Study Guide

The Ear, the Eye, the Arm Freedom and Confinement

By Nancy Farmer

Freedom and Confinement

Tendai listened to the birdsong in the garden. He couldn't ask about the Scout trip now. They were going to spend another long, boring day locked up in the house. All because Father was afraid they would get kidnapped. (1.46)

Ugh. Tendai is so sick and tired of being locked up in the house. Sure, he has a robot to do his chores and another to cook him food, but he wants to be free and roam the city by himself. While other kids his age get more and more freedom, Tendai is stuck at home every single day.

He had never entered a noisy schoolyard. He had never played a team sport or shared a lunch with other children at a crowded table. Father was too worried about his enemies. (2.12)

We totally get wanting to protect your kids from your enemies—but that's not what gets the kids kidnapped. It's their over-trusting nature when they venture off into the city for the first time by themselves. The General means well, but he traps the kids in a state of dependence.

Even Scout meetings were held via holoscreen, Tendai thought glumly. The merit badges were sent by mail. He had earned them all in the garden or at specially fortified places Father trusted. (2.19)

It sounds pretty bad, but then again, maybe the world is a dark, scary place. After all, the kids get snatched the first time they leave the house. Perhaps the General is right that they need to be confined to the house instead of free to go wherever they choose.

Tendai, somewhat regretfully, closed the bird cage and put it into a closet. Well, the mynah was free now, and it hadn't even looked back. (2.87)

Just like the mynah Tendai frees, Tendai wants to fly free from the cage. He can almost feel the wind beneath his wings. It's not until he releases the bird that it dawns on Tendai that the mynah's been trapped this entire time, just like he has. For more on this feathered friend, swing by the "Symbols" section.

It was Tendai's turn to stare into the distance and think. What would it be like to go outside the way everyone else did and fly—all alone, without bodyguards or the police or Father — to a magical place none of them had seen before? As he thought, the warm, excited feeling he had had that morning returned. (3.71)

We'd like to point out that Tendai feels excited and warm at the prospect of his freedom. It seems like something he's been waiting for his whole life. And fears of what the world might have in store for him are far away, and his understanding of freedom is full of idealistic hope. That's what makes it so exciting.

He realized he was happy, and he hadn't known he was sad before. He liked the noise and the smells, both good and bad, and the faces, both innocent and crafty. He liked being surrounded by people. He liked them in all their shapes and dispositions simply because they were people and not machines. (4.65)

When he goes outside, Tendai figures out what this new feeling is: happiness. He didn't feel depressed before, but now he knows that he wasn't exactly happy at home, either. It isn't until he's free in the world to do what he wants that he feels cheerful.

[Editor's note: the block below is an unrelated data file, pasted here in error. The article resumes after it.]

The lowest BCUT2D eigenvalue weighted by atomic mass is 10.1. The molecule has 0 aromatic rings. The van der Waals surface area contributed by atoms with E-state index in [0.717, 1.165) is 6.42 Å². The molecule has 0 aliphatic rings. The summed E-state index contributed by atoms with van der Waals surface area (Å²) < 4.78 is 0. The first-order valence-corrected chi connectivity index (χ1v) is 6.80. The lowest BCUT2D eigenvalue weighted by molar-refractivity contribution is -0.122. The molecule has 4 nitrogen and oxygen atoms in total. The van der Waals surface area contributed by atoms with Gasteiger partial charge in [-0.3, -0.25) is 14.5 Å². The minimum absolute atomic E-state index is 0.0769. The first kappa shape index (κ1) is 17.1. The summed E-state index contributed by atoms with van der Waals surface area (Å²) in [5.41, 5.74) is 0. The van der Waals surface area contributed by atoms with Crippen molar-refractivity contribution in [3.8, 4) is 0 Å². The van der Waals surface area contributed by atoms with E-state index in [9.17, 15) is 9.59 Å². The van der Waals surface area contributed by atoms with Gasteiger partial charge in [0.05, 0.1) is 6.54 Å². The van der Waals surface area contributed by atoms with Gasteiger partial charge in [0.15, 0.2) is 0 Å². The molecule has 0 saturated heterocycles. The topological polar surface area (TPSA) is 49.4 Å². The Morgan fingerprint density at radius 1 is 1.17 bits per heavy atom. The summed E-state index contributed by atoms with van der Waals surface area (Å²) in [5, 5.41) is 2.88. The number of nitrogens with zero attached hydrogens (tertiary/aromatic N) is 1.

"I know. I know. I meant to give them freedom. You understand how it is. First they're babies. Then, when they walk, you worry about them falling into swimming pools and so forth. It was so easy to keep them here, hire tutors—don't look at me like that! I have lots of enemies." (5.10)

As the General explains his reasoning for confining the kids to the police chief, he realizes he's been too strict. He might want to keep them safe, but confinement isn't the way to do that. It occurs to him that his kids need more freedom at home. Too bad it's already too late for that…

Tendai also saw, in the larger tunnels, a system of rails going off into the dark. An ancient handcar allowed Fist and Knife to move quickly through the system. Clearly, Dead Man's Vlei had been inhabited a long time. He considered using the car to escape but decided he knew too little about the system. There must be miles of tunnels down there, he thought with a thrill of fear. (10.4)

The vlei people are trapped in Dead Man's Vlei—or so Tendai thinks. Later, he figures out that they want to be there and actually respect the She Elephant. Sometimes things aren't what they appear to be, especially when it comes to who is trapped and who is free.

The rage for freedom struck him most forcefully when he was deep underground. It was almost as though a voice called to him: Run! Run now! (12.8)

Tendai knows he won't get many chances to escape, so he has to take his shot while he can. Notice how he says freedom called out to him from inside and encouraged him to do it. It's almost as though freedom itself has a voice here, and it wants Tendai to experience what it means to no longer be trapped.

Arm felt a deep pity for this man who had so much power and yet was utterly helpless to get back the one thing that had meaning for him. (21.22)

The General is trapped in another way entirely: He knows where his kids are, but can't do anything about it. Arm feels for the guy. His hands are tied because of the power that he has in the society. If his kids were anywhere else aside from Resthaven, he'd have authority over it. Irony, anyone?

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